The passion to pursue our hopes and dreams is often what makes life worth living. People who embrace the art of living well and cultivate the attitudes and dispositions to live out this pursuit are often the people that make good friends and family. They shine with the intensity of one who has found the pearl of great price, and, setting aside all the trivial things of this world, falls head long into the chase of something that requires maximum attention, focus, and effort.

Often, people lack the energy to seek the good, true, and beautiful because they have become comfortable with mediocrity. I do not mean that everyone must strive to be famous or rich or any tangible external worldly goods. However, I mean that people often get stuck in ruts in which they no longer are thrilled and excited by the idea of growth, the idea of being transformed into something more than their current self. Instead of moving forward, they get stuck and fail to take up the Cross of Christian maturity. They fail to realize that in avoiding the suffering, they also avoid the prize.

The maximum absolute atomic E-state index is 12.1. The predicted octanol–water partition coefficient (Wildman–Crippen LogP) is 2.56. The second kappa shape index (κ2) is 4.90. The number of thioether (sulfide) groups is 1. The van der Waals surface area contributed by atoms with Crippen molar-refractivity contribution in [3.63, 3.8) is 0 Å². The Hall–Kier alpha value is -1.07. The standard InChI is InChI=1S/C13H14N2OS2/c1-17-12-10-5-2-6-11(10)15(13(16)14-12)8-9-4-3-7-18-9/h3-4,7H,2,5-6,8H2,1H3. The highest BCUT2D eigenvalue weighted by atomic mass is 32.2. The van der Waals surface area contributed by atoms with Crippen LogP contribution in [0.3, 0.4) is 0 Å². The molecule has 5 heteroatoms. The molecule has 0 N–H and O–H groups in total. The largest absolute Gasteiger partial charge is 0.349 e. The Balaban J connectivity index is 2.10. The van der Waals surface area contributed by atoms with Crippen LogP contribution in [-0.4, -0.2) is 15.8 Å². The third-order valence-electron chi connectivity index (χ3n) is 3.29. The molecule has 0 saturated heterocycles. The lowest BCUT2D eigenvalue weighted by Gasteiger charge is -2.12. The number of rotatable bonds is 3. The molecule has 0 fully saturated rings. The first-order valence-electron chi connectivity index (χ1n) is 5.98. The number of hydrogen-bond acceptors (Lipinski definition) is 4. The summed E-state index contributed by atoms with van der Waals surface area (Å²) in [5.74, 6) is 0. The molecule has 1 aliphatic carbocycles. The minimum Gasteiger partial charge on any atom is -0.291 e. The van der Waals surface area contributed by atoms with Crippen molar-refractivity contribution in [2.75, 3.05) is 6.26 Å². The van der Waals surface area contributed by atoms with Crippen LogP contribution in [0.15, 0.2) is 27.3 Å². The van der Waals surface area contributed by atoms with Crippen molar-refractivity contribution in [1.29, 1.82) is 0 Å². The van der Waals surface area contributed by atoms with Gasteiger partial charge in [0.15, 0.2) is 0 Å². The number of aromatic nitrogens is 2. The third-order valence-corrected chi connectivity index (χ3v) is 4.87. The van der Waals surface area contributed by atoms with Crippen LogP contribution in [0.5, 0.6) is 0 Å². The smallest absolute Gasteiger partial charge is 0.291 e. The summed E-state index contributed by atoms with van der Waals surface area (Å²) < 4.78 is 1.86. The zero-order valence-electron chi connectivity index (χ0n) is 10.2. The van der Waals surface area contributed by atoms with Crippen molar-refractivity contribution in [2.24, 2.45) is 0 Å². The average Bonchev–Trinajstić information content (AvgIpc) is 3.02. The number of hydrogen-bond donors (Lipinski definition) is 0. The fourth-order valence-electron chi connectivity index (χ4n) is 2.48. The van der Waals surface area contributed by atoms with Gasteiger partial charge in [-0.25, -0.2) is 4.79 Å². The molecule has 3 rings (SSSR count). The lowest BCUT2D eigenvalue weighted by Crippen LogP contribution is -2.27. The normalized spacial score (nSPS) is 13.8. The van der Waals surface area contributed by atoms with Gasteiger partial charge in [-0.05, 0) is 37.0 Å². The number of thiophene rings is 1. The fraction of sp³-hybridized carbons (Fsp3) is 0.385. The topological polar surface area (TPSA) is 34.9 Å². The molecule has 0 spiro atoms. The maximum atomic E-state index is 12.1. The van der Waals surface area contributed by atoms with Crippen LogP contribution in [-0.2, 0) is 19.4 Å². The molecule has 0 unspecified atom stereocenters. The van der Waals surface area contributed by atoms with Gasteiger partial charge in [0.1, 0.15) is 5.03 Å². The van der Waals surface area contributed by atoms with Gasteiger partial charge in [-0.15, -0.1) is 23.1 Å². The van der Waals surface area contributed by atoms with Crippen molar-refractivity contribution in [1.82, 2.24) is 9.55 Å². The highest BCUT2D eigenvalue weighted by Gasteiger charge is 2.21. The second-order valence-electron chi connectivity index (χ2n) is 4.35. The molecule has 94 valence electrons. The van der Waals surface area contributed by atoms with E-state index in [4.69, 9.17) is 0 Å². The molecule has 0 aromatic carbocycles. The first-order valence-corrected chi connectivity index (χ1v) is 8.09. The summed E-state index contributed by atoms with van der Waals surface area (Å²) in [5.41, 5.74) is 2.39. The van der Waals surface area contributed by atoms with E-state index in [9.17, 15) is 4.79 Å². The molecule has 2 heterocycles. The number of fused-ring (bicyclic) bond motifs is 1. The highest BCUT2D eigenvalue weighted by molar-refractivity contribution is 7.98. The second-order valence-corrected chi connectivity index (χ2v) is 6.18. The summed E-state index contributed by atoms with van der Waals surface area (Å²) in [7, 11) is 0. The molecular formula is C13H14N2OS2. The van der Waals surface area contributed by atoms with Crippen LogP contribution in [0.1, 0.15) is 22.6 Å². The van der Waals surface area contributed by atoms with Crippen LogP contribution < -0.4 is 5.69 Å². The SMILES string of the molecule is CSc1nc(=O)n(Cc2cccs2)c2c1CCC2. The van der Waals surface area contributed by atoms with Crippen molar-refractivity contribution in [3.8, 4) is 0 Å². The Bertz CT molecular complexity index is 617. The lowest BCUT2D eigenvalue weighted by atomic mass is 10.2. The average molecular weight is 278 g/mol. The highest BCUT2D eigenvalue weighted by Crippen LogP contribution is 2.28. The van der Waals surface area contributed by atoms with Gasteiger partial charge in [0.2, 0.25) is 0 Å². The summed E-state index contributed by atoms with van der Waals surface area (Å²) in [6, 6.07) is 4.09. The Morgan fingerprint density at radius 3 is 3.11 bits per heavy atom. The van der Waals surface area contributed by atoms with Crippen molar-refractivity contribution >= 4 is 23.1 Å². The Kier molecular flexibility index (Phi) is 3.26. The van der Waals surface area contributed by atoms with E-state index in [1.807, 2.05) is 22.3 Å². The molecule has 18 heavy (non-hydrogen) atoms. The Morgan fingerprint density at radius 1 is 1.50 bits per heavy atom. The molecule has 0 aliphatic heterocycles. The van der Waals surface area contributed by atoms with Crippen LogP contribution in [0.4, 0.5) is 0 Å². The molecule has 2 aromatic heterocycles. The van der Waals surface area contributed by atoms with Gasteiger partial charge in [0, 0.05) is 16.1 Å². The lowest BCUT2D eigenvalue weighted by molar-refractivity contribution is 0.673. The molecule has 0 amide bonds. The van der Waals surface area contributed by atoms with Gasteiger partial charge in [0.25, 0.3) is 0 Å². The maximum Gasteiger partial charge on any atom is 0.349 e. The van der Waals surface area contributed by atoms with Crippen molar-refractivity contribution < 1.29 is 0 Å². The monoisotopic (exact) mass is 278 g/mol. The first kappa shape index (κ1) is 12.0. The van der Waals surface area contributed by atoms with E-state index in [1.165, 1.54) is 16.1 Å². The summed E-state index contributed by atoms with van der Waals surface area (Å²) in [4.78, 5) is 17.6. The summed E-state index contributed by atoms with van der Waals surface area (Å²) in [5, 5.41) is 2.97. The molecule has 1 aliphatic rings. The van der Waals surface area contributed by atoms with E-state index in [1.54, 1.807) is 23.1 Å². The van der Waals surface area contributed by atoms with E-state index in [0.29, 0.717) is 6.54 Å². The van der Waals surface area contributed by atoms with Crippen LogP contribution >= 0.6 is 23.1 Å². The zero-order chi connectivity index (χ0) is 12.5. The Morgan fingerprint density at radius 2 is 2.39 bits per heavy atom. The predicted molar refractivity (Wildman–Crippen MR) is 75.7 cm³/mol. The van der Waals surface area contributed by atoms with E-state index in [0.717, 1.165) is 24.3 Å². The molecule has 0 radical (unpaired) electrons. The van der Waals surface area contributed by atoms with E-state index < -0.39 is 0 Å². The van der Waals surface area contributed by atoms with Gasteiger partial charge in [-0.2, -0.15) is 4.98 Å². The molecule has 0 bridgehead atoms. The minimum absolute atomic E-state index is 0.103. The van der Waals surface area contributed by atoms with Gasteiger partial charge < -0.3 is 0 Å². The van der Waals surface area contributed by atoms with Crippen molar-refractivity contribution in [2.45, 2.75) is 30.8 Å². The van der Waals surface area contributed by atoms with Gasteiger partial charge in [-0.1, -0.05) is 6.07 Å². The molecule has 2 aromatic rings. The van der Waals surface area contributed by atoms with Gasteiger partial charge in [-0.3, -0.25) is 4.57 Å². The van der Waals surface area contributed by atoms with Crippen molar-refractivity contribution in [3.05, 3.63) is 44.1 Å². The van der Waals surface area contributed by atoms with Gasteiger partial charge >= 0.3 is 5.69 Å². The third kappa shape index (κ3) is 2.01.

The Catholic tradition has a well-developed understanding of what Christian maturation looks like. You may have heard of the distinction of three ages (the purgative, illuminative, and unitive). This vision of Christian formation teaches us that transformation involves much more than simply adapting a set of characteristics and behaviors which are demonstrated by the saints. No, instead the Church fathers have explained that our goal is nothing short of God himself. Communion does not mean fellowship in the superficial sense of two people occupying a similar location, but rather a profound interpenetration in which we participate in God’s divine life.

As we enter into this mystery, we soon discover that the Holy Spirit was the primary agent in our life all along. We discover that our desire, our zeal, and our efforts all required the inspiration and assistance of God’s grace and that it was our Lord all along who was leading the way. Transformation is about gaining a sensitivity and awareness to God’s activity in our lives and then learning to cooperate with that activity. Our growth is not about our solitary effort, but rather learning to surrender to God working within.

Today, let us pray for the grace to let God work within us. Let us work to remove the obstacles that prevent the Holy Spirit from bringing us the healing and peace that our Lord longs to give mindful that this path of sanctification is long and takes time and patience.